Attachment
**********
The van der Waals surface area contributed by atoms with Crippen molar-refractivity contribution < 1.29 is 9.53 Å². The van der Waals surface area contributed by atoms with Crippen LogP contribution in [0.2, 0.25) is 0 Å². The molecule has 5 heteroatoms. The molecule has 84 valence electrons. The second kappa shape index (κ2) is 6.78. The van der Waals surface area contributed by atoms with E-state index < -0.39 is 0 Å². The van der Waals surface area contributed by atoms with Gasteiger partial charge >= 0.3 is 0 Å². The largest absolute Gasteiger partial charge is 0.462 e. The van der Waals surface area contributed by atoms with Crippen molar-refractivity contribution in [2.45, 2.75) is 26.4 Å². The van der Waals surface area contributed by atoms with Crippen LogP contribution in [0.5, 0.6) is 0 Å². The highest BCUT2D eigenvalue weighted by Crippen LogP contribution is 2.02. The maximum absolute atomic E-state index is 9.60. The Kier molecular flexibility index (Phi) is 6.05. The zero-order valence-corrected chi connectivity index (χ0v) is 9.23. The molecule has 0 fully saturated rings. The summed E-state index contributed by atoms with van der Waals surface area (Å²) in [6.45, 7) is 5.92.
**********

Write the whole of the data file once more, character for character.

The van der Waals surface area contributed by atoms with Crippen molar-refractivity contribution < 1.29 is 9.53 Å². The van der Waals surface area contributed by atoms with Crippen LogP contribution in [0.2, 0.25) is 0 Å². The molecule has 5 heteroatoms. The molecule has 84 valence electrons. The second kappa shape index (κ2) is 6.78. The van der Waals surface area contributed by atoms with E-state index < -0.39 is 0 Å². The van der Waals surface area contributed by atoms with Gasteiger partial charge >= 0.3 is 0 Å². The largest absolute Gasteiger partial charge is 0.462 e. The van der Waals surface area contributed by atoms with Crippen molar-refractivity contribution in [2.45, 2.75) is 26.4 Å². The van der Waals surface area contributed by atoms with Crippen LogP contribution in [0.5, 0.6) is 0 Å². The highest BCUT2D eigenvalue weighted by Crippen LogP contribution is 2.02. The maximum absolute atomic E-state index is 9.60. The Kier molecular flexibility index (Phi) is 6.05. The zero-order valence-corrected chi connectivity index (χ0v) is 9.23. The molecule has 0 fully saturated rings. The summed E-state index contributed by atoms with van der Waals surface area (Å²) in [6.45, 7) is 5.92.